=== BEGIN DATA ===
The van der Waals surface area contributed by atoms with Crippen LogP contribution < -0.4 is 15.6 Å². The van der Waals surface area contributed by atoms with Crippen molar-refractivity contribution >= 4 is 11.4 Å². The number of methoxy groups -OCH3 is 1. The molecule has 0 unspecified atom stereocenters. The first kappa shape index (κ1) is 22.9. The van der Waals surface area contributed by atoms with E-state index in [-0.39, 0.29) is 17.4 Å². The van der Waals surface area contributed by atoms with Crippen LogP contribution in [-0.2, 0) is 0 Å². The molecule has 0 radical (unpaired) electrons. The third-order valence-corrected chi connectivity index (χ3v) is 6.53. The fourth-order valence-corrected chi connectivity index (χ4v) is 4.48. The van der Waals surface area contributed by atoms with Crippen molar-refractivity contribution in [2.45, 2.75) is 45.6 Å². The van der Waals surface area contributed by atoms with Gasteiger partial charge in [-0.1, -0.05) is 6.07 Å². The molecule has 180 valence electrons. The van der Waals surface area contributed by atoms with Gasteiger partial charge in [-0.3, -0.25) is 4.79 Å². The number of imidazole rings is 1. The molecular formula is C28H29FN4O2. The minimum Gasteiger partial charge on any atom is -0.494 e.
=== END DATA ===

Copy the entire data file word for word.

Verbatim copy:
The van der Waals surface area contributed by atoms with Crippen LogP contribution < -0.4 is 15.6 Å². The van der Waals surface area contributed by atoms with Crippen molar-refractivity contribution >= 4 is 11.4 Å². The number of methoxy groups -OCH3 is 1. The molecule has 0 unspecified atom stereocenters. The first kappa shape index (κ1) is 22.9. The van der Waals surface area contributed by atoms with E-state index in [-0.39, 0.29) is 17.4 Å². The van der Waals surface area contributed by atoms with Crippen LogP contribution in [-0.2, 0) is 0 Å². The molecule has 0 radical (unpaired) electrons. The third-order valence-corrected chi connectivity index (χ3v) is 6.53. The fourth-order valence-corrected chi connectivity index (χ4v) is 4.48. The van der Waals surface area contributed by atoms with Crippen molar-refractivity contribution in [2.45, 2.75) is 45.6 Å². The van der Waals surface area contributed by atoms with Gasteiger partial charge in [-0.1, -0.05) is 6.07 Å². The molecule has 180 valence electrons. The van der Waals surface area contributed by atoms with Gasteiger partial charge in [-0.3, -0.25) is 4.79 Å². The number of imidazole rings is 1. The molecular formula is C28H29FN4O2. The minimum Gasteiger partial charge on any atom is -0.494 e.